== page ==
April 28, 2021
While I’ve been on sabbatical, I’ve used the time to revisit and tackle projects that I’ve been putting off for one reason or another. One project in that list has been to set up my Switch to Stream to Twitch using my home office desk workstation setup so that I can chat with the online community and share my Animal Crossing: New Horizons Island, based on places in Bermuda - including St. David’s, Fort St. Catherine, Cupmatch pitch and fan site, the Hamilton Princess spa, and more!
After spending a few hours looking at software options, testing them out for my needs, I ran into some traps and hazards before finally getting everything settled. With that in mind, I thought it would be useful to share the setup experience with y’all.
Nice to have:
… and finally:
In this tutorial, I will go over 2 options: OBS and Elgato Game Capture HD.
Please keep in mind that this doesn’t cover the full range of what’s out there, and like all tech tutorials, the value of this information is going to degrade over time as new versions of software become available and compatibilty, experiences change.
Below is a rough outline of what that looks like.
First off, I wanted to download and install the latest version of OBS. At the time of this blog post, that version is v 27.2.4 (3/29/22). Once this version is installed, there are some other software dependencies that you must install before OBS will work properly:
BIG NOTES ON FUNCTIONALITY:
While the latency might not seem like a big deal for some games (Animal Crossing or other chill puzzle games), for others (like sidescrollers, action, etc.) it means that the “feel” in response time made the games nearly unplayable.
I tried hacking at the latency for better performance, and while there is a mode for the NDI input in OBS for “better performance” I’ve found it only works for about 30 seconds, then the latency increases, followed by the game sound crashing and cutting out. The only way to resolve that behavior was to entirely quit and restart OBS. In short, a very poor experience.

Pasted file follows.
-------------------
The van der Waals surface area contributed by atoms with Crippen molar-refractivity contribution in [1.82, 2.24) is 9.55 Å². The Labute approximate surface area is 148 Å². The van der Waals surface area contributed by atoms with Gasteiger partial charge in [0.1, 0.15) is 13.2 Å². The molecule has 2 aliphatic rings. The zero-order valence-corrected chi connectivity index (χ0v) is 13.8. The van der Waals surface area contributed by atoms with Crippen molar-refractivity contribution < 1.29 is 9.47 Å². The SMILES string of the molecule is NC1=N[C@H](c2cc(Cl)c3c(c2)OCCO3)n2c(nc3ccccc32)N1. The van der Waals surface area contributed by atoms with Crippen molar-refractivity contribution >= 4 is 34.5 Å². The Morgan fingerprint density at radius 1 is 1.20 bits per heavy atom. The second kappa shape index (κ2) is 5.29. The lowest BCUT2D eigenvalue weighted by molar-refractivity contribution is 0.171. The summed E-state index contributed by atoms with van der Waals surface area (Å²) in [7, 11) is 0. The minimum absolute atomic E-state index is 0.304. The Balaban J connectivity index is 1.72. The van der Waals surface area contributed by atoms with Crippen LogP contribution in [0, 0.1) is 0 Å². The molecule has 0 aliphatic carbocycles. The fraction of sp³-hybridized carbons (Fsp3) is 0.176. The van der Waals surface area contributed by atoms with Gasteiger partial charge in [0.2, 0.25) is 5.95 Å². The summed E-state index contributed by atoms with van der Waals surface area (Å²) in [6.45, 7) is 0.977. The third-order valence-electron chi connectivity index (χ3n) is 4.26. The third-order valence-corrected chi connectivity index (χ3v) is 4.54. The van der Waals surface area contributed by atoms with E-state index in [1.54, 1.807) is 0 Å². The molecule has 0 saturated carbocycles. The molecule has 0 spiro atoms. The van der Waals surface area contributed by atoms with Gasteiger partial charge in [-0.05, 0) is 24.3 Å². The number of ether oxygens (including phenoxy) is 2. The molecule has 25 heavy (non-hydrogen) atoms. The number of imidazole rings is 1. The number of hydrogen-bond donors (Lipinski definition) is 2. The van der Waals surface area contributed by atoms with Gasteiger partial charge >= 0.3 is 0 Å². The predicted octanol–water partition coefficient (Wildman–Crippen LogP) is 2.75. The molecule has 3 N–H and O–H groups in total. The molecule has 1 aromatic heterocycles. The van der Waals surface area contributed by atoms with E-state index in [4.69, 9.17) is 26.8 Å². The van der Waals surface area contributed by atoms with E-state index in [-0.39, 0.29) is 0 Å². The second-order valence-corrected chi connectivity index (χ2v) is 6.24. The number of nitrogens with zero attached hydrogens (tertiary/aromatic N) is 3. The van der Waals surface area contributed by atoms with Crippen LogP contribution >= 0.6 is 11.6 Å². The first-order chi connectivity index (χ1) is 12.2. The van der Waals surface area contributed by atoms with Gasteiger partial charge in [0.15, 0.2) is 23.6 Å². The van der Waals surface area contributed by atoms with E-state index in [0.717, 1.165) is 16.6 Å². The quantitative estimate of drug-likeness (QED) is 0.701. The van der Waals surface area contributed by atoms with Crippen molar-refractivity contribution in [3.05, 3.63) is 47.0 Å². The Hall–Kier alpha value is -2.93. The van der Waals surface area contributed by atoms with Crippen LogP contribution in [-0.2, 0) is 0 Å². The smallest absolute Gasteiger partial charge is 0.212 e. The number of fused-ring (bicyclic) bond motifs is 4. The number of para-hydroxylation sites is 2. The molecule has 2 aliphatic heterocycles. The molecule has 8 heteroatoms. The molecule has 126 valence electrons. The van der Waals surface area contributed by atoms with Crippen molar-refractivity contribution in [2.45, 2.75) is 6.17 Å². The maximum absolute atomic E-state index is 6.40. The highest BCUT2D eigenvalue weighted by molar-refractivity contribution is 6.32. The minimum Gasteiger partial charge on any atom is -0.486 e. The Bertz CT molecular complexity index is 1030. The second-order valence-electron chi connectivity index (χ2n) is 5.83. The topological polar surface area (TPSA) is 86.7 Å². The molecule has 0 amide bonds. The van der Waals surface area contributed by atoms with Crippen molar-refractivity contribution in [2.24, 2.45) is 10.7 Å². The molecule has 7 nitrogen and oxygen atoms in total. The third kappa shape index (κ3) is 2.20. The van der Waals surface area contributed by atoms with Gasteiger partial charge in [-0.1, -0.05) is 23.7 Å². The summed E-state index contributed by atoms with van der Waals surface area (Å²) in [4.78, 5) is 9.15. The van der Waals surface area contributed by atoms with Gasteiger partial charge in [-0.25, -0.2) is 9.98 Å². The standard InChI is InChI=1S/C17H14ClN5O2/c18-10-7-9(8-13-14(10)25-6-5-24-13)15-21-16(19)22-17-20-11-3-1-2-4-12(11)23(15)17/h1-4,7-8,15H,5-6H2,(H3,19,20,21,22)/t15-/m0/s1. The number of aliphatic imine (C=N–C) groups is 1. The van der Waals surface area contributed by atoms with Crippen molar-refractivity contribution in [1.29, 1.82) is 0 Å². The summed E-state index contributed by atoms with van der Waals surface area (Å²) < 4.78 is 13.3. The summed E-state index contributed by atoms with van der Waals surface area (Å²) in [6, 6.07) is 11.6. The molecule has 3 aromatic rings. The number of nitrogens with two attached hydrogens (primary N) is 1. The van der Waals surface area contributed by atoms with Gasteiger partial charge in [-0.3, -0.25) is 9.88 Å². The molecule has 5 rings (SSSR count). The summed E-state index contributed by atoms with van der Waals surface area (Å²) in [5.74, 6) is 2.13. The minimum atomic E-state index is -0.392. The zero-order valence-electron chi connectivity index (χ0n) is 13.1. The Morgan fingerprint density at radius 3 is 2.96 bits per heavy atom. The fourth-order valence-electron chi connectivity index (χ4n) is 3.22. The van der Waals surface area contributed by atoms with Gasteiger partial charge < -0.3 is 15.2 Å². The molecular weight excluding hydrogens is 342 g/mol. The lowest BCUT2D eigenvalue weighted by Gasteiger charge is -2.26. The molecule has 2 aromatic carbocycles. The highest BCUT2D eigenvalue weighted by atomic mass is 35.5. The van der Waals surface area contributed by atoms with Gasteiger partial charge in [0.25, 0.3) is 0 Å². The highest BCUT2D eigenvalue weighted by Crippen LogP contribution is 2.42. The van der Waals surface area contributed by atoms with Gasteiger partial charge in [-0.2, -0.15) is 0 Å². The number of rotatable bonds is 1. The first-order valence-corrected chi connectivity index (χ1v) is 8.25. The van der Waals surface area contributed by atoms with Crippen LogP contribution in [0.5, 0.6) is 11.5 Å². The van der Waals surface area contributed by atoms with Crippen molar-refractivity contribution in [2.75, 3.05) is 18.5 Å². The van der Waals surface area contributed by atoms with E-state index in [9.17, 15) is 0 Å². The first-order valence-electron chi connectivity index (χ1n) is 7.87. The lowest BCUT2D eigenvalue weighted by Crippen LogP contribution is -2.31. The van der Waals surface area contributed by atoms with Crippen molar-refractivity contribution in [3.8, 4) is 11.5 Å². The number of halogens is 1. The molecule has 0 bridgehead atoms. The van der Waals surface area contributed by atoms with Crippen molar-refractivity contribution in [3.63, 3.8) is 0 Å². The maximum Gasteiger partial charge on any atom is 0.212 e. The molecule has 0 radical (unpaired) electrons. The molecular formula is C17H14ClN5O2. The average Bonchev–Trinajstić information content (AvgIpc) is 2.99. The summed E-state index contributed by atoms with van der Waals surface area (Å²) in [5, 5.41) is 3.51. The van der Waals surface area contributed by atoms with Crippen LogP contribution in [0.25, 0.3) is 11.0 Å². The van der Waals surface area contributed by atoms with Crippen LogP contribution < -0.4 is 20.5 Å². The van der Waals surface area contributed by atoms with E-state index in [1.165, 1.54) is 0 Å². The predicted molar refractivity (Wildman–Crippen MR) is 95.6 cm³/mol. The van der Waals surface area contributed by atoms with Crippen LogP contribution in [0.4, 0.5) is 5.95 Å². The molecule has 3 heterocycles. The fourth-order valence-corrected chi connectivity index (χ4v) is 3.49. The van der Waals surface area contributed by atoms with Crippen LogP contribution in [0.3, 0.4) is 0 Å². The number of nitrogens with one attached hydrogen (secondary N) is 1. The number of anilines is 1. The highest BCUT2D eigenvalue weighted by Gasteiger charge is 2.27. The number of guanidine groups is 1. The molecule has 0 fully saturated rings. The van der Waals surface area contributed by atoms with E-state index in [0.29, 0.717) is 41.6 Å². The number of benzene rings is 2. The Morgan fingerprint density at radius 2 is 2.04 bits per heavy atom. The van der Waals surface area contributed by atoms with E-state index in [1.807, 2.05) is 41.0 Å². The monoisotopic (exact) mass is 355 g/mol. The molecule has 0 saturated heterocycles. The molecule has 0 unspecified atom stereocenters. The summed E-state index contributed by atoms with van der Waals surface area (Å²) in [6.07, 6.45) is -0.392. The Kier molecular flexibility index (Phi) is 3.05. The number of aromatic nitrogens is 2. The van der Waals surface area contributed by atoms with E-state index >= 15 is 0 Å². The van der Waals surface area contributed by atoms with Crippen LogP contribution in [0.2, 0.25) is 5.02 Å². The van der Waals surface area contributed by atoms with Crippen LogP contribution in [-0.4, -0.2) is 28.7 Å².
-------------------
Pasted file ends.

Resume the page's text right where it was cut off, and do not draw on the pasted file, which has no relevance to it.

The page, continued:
Over on the Elgato-native software side, I installed Elgato Game Capture HD v2.11.14 (https://www.elgato.com/en/game-capture-software)
After installation, I found that it was pretty straight-forward to set up the elgato device, the sound setup, the microphone setup, as well as the set up of some custom transitions screens. The only issue I came across that I have yet to resolve is that I cannot play game sound locally when I have “Commentary” turned on - even if I want to pipe out the game audio via headphones. I should also note here that the audience experience is that they will hear both. I reckon that this is a feature of the software to avoid echo or looping issues in sound.
In an upcoming blog post, I’ll delve a little deeper into the UI/UX of this application, as well as setting up the transitions screens, setting up gaming stats from Twitch, and more - stay tuned!
I was very pleasantly surprised by the experience in picking up and using Game Capture HD vs. OBS. While I have been an OBS user in the past, the recent software changes that required OBS Link to be installed cut the usability and functionality I need for my use cases. While I will continue to use OBS for other purposes, I recommend that if folks have the Elgato HD60S that they use Game Capture HD instead as it’s easier to use and set up, doesn’t have latency issues, and simply has better performance.
Written by Brenna Flood, technical leader and co-organizer of the Open Source and Feelings conference. Follow her on Twitter.
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Brenna Flood @ brennx0rblog.